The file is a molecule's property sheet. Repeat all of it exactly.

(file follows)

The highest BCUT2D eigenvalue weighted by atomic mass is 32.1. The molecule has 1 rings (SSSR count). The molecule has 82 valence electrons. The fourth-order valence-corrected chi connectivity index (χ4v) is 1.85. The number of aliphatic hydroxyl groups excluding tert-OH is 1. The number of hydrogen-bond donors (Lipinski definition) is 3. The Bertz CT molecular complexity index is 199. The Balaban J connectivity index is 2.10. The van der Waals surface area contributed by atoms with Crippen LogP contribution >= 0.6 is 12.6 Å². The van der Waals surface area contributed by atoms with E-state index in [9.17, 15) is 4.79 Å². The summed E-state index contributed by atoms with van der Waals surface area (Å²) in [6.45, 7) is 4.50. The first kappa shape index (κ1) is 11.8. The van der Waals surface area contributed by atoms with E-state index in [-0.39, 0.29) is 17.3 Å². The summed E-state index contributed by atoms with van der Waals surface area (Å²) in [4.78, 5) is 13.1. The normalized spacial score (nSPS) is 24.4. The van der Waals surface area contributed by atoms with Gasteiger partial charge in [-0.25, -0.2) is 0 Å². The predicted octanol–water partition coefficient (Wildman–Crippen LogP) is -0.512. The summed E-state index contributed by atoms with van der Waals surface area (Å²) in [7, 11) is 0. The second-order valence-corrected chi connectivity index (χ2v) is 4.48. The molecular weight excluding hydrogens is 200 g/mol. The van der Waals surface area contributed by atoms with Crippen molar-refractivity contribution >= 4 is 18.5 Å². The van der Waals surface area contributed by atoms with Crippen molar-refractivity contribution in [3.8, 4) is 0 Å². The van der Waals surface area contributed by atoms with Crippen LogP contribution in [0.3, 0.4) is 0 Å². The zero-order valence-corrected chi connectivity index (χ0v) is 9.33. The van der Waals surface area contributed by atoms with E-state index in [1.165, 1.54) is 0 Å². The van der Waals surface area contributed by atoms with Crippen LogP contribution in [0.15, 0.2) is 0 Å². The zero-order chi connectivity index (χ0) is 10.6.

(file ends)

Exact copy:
The highest BCUT2D eigenvalue weighted by atomic mass is 32.1. The molecule has 1 rings (SSSR count). The molecule has 82 valence electrons. The fourth-order valence-corrected chi connectivity index (χ4v) is 1.85. The number of aliphatic hydroxyl groups excluding tert-OH is 1. The number of hydrogen-bond donors (Lipinski definition) is 3. The Bertz CT molecular complexity index is 199. The Balaban J connectivity index is 2.10. The van der Waals surface area contributed by atoms with Crippen LogP contribution >= 0.6 is 12.6 Å². The van der Waals surface area contributed by atoms with E-state index in [9.17, 15) is 4.79 Å². The summed E-state index contributed by atoms with van der Waals surface area (Å²) in [6.45, 7) is 4.50. The first kappa shape index (κ1) is 11.8. The van der Waals surface area contributed by atoms with E-state index in [-0.39, 0.29) is 17.3 Å². The summed E-state index contributed by atoms with van der Waals surface area (Å²) in [4.78, 5) is 13.1. The normalized spacial score (nSPS) is 24.4. The van der Waals surface area contributed by atoms with Gasteiger partial charge in [-0.25, -0.2) is 0 Å². The predicted octanol–water partition coefficient (Wildman–Crippen LogP) is -0.512. The summed E-state index contributed by atoms with van der Waals surface area (Å²) in [7, 11) is 0. The second-order valence-corrected chi connectivity index (χ2v) is 4.48. The molecular weight excluding hydrogens is 200 g/mol. The van der Waals surface area contributed by atoms with Crippen molar-refractivity contribution >= 4 is 18.5 Å². The van der Waals surface area contributed by atoms with Crippen molar-refractivity contribution in [3.8, 4) is 0 Å². The van der Waals surface area contributed by atoms with Crippen LogP contribution in [0.3, 0.4) is 0 Å². The zero-order valence-corrected chi connectivity index (χ0v) is 9.33. The van der Waals surface area contributed by atoms with E-state index in [1.165, 1.54) is 0 Å². The van der Waals surface area contributed by atoms with Crippen LogP contribution in [0.15, 0.2) is 0 Å². The zero-order chi connectivity index (χ0) is 10.6.